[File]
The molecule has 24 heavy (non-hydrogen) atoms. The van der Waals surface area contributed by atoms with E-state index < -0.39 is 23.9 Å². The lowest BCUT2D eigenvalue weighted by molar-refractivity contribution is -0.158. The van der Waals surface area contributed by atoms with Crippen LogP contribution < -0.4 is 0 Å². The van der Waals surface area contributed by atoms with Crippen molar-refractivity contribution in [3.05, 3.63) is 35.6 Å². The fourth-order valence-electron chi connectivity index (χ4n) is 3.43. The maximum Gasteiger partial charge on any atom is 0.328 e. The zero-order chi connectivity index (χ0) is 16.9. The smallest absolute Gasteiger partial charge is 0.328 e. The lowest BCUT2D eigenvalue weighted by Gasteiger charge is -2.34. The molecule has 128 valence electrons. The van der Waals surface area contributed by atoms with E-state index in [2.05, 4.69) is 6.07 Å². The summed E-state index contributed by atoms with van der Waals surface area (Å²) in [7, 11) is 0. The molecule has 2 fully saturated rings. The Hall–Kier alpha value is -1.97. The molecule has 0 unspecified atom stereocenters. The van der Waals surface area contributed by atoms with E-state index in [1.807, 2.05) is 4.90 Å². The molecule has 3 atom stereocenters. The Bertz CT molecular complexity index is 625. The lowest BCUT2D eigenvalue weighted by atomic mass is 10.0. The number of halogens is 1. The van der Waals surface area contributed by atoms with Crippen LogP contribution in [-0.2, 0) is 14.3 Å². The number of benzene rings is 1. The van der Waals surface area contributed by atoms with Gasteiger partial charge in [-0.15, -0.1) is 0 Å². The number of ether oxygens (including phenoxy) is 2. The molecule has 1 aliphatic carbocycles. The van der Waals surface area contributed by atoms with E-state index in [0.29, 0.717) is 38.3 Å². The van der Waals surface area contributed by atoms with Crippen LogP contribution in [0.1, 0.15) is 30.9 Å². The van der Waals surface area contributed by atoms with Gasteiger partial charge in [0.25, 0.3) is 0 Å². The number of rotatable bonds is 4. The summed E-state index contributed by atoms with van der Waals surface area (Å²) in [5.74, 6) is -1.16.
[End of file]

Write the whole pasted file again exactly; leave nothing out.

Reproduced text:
The molecule has 24 heavy (non-hydrogen) atoms. The van der Waals surface area contributed by atoms with E-state index < -0.39 is 23.9 Å². The lowest BCUT2D eigenvalue weighted by molar-refractivity contribution is -0.158. The van der Waals surface area contributed by atoms with Crippen LogP contribution < -0.4 is 0 Å². The van der Waals surface area contributed by atoms with Crippen molar-refractivity contribution in [3.05, 3.63) is 35.6 Å². The fourth-order valence-electron chi connectivity index (χ4n) is 3.43. The maximum Gasteiger partial charge on any atom is 0.328 e. The zero-order chi connectivity index (χ0) is 16.9. The smallest absolute Gasteiger partial charge is 0.328 e. The lowest BCUT2D eigenvalue weighted by Gasteiger charge is -2.34. The molecule has 128 valence electrons. The van der Waals surface area contributed by atoms with E-state index in [2.05, 4.69) is 6.07 Å². The summed E-state index contributed by atoms with van der Waals surface area (Å²) in [7, 11) is 0. The molecule has 2 fully saturated rings. The Hall–Kier alpha value is -1.97. The molecule has 0 unspecified atom stereocenters. The van der Waals surface area contributed by atoms with E-state index in [1.807, 2.05) is 4.90 Å². The molecule has 3 atom stereocenters. The Bertz CT molecular complexity index is 625. The lowest BCUT2D eigenvalue weighted by atomic mass is 10.0. The number of halogens is 1. The van der Waals surface area contributed by atoms with Crippen LogP contribution in [-0.2, 0) is 14.3 Å². The number of benzene rings is 1. The van der Waals surface area contributed by atoms with Gasteiger partial charge in [-0.15, -0.1) is 0 Å². The number of ether oxygens (including phenoxy) is 2. The molecule has 1 aliphatic carbocycles. The van der Waals surface area contributed by atoms with E-state index in [0.29, 0.717) is 38.3 Å². The van der Waals surface area contributed by atoms with Crippen LogP contribution in [0.1, 0.15) is 30.9 Å². The van der Waals surface area contributed by atoms with Gasteiger partial charge in [0.25, 0.3) is 0 Å². The number of rotatable bonds is 4. The summed E-state index contributed by atoms with van der Waals surface area (Å²) in [5.74, 6) is -1.16.